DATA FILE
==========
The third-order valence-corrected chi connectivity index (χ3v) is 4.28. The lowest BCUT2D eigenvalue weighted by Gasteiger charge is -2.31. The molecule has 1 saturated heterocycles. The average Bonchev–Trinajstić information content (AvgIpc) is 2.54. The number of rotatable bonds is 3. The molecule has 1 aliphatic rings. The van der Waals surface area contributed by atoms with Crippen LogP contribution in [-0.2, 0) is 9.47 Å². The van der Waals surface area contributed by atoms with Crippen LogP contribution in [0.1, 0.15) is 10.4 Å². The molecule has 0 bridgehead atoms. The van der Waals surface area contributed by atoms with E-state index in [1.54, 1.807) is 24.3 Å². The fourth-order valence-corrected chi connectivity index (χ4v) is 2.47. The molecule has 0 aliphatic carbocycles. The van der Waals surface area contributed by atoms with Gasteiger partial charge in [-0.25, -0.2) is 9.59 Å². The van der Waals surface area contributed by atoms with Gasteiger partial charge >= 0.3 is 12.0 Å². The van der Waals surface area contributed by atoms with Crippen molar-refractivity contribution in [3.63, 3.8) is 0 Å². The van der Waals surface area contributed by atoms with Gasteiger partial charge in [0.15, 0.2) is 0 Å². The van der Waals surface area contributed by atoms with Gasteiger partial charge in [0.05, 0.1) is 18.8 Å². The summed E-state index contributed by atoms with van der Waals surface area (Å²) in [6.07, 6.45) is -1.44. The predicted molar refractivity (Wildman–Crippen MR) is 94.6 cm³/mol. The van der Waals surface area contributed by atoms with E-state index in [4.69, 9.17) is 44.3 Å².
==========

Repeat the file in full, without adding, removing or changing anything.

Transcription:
The third-order valence-corrected chi connectivity index (χ3v) is 4.28. The lowest BCUT2D eigenvalue weighted by Gasteiger charge is -2.31. The molecule has 1 saturated heterocycles. The average Bonchev–Trinajstić information content (AvgIpc) is 2.54. The number of rotatable bonds is 3. The molecule has 1 aliphatic rings. The van der Waals surface area contributed by atoms with Crippen LogP contribution in [-0.2, 0) is 9.47 Å². The van der Waals surface area contributed by atoms with Crippen LogP contribution in [0.1, 0.15) is 10.4 Å². The molecule has 0 bridgehead atoms. The van der Waals surface area contributed by atoms with E-state index in [1.54, 1.807) is 24.3 Å². The fourth-order valence-corrected chi connectivity index (χ4v) is 2.47. The molecule has 0 aliphatic carbocycles. The van der Waals surface area contributed by atoms with Gasteiger partial charge in [-0.25, -0.2) is 9.59 Å². The van der Waals surface area contributed by atoms with Gasteiger partial charge >= 0.3 is 12.0 Å². The van der Waals surface area contributed by atoms with Crippen molar-refractivity contribution in [3.63, 3.8) is 0 Å². The van der Waals surface area contributed by atoms with Gasteiger partial charge in [0.15, 0.2) is 0 Å². The van der Waals surface area contributed by atoms with Gasteiger partial charge in [0.05, 0.1) is 18.8 Å². The summed E-state index contributed by atoms with van der Waals surface area (Å²) in [6.07, 6.45) is -1.44. The predicted molar refractivity (Wildman–Crippen MR) is 94.6 cm³/mol. The van der Waals surface area contributed by atoms with E-state index in [4.69, 9.17) is 44.3 Å².